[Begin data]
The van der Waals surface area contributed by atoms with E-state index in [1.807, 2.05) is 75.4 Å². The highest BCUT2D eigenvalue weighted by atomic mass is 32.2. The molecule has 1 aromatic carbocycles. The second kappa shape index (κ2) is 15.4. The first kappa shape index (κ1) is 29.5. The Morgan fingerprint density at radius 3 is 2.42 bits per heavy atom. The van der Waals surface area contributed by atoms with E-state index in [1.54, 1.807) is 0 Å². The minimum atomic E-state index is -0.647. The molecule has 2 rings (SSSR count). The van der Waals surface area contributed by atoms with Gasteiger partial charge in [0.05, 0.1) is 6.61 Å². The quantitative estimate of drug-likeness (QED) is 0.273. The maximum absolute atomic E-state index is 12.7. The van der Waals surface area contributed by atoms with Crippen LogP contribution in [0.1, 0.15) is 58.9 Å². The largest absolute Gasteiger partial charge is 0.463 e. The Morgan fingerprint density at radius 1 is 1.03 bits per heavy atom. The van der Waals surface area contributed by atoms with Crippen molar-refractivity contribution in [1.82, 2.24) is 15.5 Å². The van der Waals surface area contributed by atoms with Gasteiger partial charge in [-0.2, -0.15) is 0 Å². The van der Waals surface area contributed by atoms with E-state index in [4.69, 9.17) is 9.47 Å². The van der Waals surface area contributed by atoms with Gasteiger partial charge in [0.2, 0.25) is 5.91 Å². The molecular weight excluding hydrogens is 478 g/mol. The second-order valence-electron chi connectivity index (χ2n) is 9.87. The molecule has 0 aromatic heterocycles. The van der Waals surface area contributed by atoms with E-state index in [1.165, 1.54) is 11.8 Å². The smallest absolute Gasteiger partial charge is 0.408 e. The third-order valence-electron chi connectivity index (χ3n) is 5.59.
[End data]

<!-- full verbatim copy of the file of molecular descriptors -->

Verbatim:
The van der Waals surface area contributed by atoms with E-state index in [1.807, 2.05) is 75.4 Å². The highest BCUT2D eigenvalue weighted by atomic mass is 32.2. The molecule has 1 aromatic carbocycles. The second kappa shape index (κ2) is 15.4. The first kappa shape index (κ1) is 29.5. The Morgan fingerprint density at radius 3 is 2.42 bits per heavy atom. The van der Waals surface area contributed by atoms with E-state index in [1.54, 1.807) is 0 Å². The minimum atomic E-state index is -0.647. The molecule has 2 rings (SSSR count). The van der Waals surface area contributed by atoms with Gasteiger partial charge in [0.05, 0.1) is 6.61 Å². The quantitative estimate of drug-likeness (QED) is 0.273. The maximum absolute atomic E-state index is 12.7. The van der Waals surface area contributed by atoms with Crippen LogP contribution in [0.1, 0.15) is 58.9 Å². The largest absolute Gasteiger partial charge is 0.463 e. The Morgan fingerprint density at radius 1 is 1.03 bits per heavy atom. The van der Waals surface area contributed by atoms with Crippen molar-refractivity contribution in [1.82, 2.24) is 15.5 Å². The van der Waals surface area contributed by atoms with Gasteiger partial charge in [-0.2, -0.15) is 0 Å². The van der Waals surface area contributed by atoms with E-state index in [4.69, 9.17) is 9.47 Å². The van der Waals surface area contributed by atoms with Gasteiger partial charge in [0.2, 0.25) is 5.91 Å². The molecular weight excluding hydrogens is 478 g/mol. The second-order valence-electron chi connectivity index (χ2n) is 9.87. The molecule has 0 aromatic heterocycles. The van der Waals surface area contributed by atoms with E-state index in [1.165, 1.54) is 11.8 Å². The smallest absolute Gasteiger partial charge is 0.408 e. The third-order valence-electron chi connectivity index (χ3n) is 5.59.